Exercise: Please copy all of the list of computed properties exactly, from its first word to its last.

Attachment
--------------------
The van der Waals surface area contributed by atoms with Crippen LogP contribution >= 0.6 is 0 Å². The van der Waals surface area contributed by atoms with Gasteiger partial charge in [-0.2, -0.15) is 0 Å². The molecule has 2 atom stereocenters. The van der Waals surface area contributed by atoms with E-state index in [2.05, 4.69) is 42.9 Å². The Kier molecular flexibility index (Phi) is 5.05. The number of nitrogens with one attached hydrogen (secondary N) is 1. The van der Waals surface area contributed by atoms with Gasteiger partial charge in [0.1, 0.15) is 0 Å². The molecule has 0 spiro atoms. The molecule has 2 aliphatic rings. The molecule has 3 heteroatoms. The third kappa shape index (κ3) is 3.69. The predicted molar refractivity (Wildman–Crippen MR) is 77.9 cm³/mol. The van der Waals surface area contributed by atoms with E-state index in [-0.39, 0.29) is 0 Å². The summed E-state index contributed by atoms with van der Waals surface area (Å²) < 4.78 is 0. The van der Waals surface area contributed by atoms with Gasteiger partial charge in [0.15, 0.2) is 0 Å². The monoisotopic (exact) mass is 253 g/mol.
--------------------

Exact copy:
The van der Waals surface area contributed by atoms with Crippen LogP contribution >= 0.6 is 0 Å². The van der Waals surface area contributed by atoms with Gasteiger partial charge in [-0.2, -0.15) is 0 Å². The molecule has 2 atom stereocenters. The van der Waals surface area contributed by atoms with E-state index in [2.05, 4.69) is 42.9 Å². The Kier molecular flexibility index (Phi) is 5.05. The number of nitrogens with one attached hydrogen (secondary N) is 1. The van der Waals surface area contributed by atoms with Gasteiger partial charge in [0.1, 0.15) is 0 Å². The molecule has 0 spiro atoms. The molecule has 2 aliphatic rings. The molecule has 3 heteroatoms. The third kappa shape index (κ3) is 3.69. The predicted molar refractivity (Wildman–Crippen MR) is 77.9 cm³/mol. The van der Waals surface area contributed by atoms with E-state index in [-0.39, 0.29) is 0 Å². The summed E-state index contributed by atoms with van der Waals surface area (Å²) < 4.78 is 0. The van der Waals surface area contributed by atoms with Gasteiger partial charge in [0.15, 0.2) is 0 Å². The monoisotopic (exact) mass is 253 g/mol.